Mean, Green, Eating Machine


Author: Codi Hale

Good morning! Let’s get right to it. Word from the farmer is that this week’s CSA share and farm stand will contain some new goodies: tongue of fire shelling beans. This may be a whole new way to cook beans for you, but its worth a try. Beans are very rich in fiber, protein, calcium and many other nutrients that really help your body out. Plus, there are lots of different ways to enjoy them, so let’s do this.

We can start off simple, and just work with a Braised “Tongue of Fire” Beans recipe. It can serve as the basis of your vegetarian meal, or can be made as a side dish; you choose!

[taken from chefnews.com]

  • ¼ Cup Olive Oil
  • 4 Baby Leeks, cut into ½-inch rounds
  • 1 Qt “Tongue of Fire” shelling beans, shelled, cleaned and cooked
  • 2 Cloves Garlic, sliced
  • 8 Early Girl tomatoes, roasted in oven until soft, strained  through fine mesh strainer, juice reserved and skins discarded.
  • 1 Sprig Rosemary, tied with butcher twine
  • 4 Sprigs Thyme, tied with butcher twine
  • 1 Quart Vegetable Stock, to cover
  • 1 Bay Leaf
  • Pinch of Chili Flakes
  • Salt and Pepper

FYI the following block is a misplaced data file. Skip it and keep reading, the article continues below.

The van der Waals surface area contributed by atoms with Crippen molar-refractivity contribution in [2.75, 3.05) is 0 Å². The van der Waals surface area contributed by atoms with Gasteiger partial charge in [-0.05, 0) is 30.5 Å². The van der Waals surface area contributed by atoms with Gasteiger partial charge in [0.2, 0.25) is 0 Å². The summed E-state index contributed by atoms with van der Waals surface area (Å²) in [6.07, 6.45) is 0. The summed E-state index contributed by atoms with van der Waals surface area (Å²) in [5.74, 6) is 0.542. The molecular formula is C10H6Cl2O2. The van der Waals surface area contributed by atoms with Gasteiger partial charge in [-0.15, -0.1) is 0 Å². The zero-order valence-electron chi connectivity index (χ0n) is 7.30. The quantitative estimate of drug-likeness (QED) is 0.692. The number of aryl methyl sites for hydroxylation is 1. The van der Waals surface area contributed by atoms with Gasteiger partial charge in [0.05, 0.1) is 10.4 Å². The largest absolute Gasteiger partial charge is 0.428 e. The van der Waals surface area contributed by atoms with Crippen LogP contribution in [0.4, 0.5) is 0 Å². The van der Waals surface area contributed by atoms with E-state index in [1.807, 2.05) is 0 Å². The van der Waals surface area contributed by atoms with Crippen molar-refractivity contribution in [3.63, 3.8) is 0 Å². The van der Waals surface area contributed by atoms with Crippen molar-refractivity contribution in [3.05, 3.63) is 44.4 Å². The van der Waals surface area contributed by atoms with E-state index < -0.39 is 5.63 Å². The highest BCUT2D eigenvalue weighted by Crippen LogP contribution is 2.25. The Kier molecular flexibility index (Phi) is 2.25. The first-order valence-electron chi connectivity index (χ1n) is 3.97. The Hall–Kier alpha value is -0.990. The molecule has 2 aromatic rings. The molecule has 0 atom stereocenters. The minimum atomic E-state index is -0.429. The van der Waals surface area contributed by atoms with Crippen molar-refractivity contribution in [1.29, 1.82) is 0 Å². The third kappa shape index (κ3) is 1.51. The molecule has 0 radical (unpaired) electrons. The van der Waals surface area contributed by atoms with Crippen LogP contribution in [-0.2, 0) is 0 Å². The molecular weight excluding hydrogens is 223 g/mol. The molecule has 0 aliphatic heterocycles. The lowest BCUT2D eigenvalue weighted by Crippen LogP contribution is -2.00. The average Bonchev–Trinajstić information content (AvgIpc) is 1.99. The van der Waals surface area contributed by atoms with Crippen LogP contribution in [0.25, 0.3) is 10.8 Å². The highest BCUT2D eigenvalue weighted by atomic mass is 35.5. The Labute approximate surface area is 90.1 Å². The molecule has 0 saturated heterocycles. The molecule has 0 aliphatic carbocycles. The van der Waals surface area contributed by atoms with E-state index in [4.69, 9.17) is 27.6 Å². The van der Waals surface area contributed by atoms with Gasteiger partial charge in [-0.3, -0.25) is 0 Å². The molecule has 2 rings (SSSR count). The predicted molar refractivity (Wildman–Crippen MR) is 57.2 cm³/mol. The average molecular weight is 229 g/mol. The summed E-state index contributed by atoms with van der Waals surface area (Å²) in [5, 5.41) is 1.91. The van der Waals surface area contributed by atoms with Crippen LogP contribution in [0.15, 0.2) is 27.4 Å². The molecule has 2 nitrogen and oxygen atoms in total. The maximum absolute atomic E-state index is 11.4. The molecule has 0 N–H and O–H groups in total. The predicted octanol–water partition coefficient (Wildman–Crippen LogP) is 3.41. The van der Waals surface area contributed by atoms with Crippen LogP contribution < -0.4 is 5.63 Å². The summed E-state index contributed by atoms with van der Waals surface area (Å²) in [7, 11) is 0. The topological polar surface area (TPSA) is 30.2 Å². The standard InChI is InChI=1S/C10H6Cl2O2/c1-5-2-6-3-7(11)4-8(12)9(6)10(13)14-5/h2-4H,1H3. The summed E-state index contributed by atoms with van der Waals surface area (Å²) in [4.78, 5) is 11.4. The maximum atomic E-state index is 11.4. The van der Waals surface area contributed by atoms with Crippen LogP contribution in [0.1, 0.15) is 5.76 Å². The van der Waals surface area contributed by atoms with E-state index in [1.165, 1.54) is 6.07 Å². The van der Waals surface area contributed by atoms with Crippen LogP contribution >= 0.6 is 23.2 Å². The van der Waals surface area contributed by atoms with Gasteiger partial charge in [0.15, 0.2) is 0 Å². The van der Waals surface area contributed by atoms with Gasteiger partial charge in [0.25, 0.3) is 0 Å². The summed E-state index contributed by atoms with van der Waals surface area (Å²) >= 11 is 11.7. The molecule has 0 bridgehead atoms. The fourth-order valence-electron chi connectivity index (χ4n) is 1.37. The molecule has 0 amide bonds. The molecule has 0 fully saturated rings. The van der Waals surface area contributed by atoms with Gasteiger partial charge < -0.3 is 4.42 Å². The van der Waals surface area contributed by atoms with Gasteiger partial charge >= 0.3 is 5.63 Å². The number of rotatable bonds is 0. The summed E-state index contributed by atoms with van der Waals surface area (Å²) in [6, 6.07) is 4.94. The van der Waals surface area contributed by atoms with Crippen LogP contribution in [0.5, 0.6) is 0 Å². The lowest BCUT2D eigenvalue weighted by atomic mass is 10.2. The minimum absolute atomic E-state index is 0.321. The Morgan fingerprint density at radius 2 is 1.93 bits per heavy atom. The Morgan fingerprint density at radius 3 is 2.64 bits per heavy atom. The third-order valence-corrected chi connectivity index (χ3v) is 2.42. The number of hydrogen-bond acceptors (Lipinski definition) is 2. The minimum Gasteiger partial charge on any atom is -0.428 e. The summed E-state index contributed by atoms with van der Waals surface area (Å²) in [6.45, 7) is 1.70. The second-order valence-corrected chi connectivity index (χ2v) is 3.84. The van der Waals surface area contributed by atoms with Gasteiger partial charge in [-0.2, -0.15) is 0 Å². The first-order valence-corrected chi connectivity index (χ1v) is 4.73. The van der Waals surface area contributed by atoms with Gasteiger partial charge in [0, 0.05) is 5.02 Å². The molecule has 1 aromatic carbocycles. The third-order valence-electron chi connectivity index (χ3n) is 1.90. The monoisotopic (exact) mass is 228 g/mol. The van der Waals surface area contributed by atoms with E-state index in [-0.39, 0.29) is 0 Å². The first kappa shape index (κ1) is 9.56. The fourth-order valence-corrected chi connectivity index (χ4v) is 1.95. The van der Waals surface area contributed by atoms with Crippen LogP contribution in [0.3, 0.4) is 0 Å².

1. Begin by adding olive oil, garlic, and baby leeks to medium saucepan
with a pinch of salt. Sweat on medium heat.

2. When leeks are soft, add the rest of the ingredients and simmer for 20 minutes.

3. Adjust seasoning with salt and pepper and serve hot.

4. Serve with grilled meats or alone with grilled bread.

________________________________________________________________________________

I don’t know about you but I think that if you add garlic to anything it will only make it better. So naturally, when I found this Tongue of Fire Beans with Parmesan & Garlic Vinaigrette recipe it had to be shared.

[taken from cedarcirclefarm.org]

  • 3 cups Tongue of Fire beans
  • carrots
  • 2 stalks celery
  • onion peeled and studded with 2-4 cloves
  • 1 bunch fresh herbs of choice tied together in a bouquet garni
  • salt to taste
  • parmesan cheese
  • parsley chopped
  • 3 cloves garlic minced to a paste
  • 2 Tb lemon juice
  • salt and pepper to taste
  • 6 Tb olive oil

Rinse the beans well and place them in a large bowl for soaking. Cover with 12 cups of cold water and soak for about 12 hours. Drain and rinse well.

Put the beans in a large stock pot; add the vegetables and herbs and 12 cups cold water. Bring to a simmer over high heat, and then reduce their heat so they are barely simmering. Cook until the beans are just tender, about 45 minutes to 1 hour depending on how you like them. Remove from heat, season to taste with salt and let cool in the liquid with the vegetables.

Combine the garlic, lemon juice, and salt and pepper in a bowl. Gradually whisk in the olive oil. Taste and adjust the seasoning to your palette.

To serve, drain the beans and place in a large pan over low heat. Add the above vinaigrette and gently warm. Plate on a platter and top with shavings of Parmesan and chopped parsley.

_______________________________________________________________________________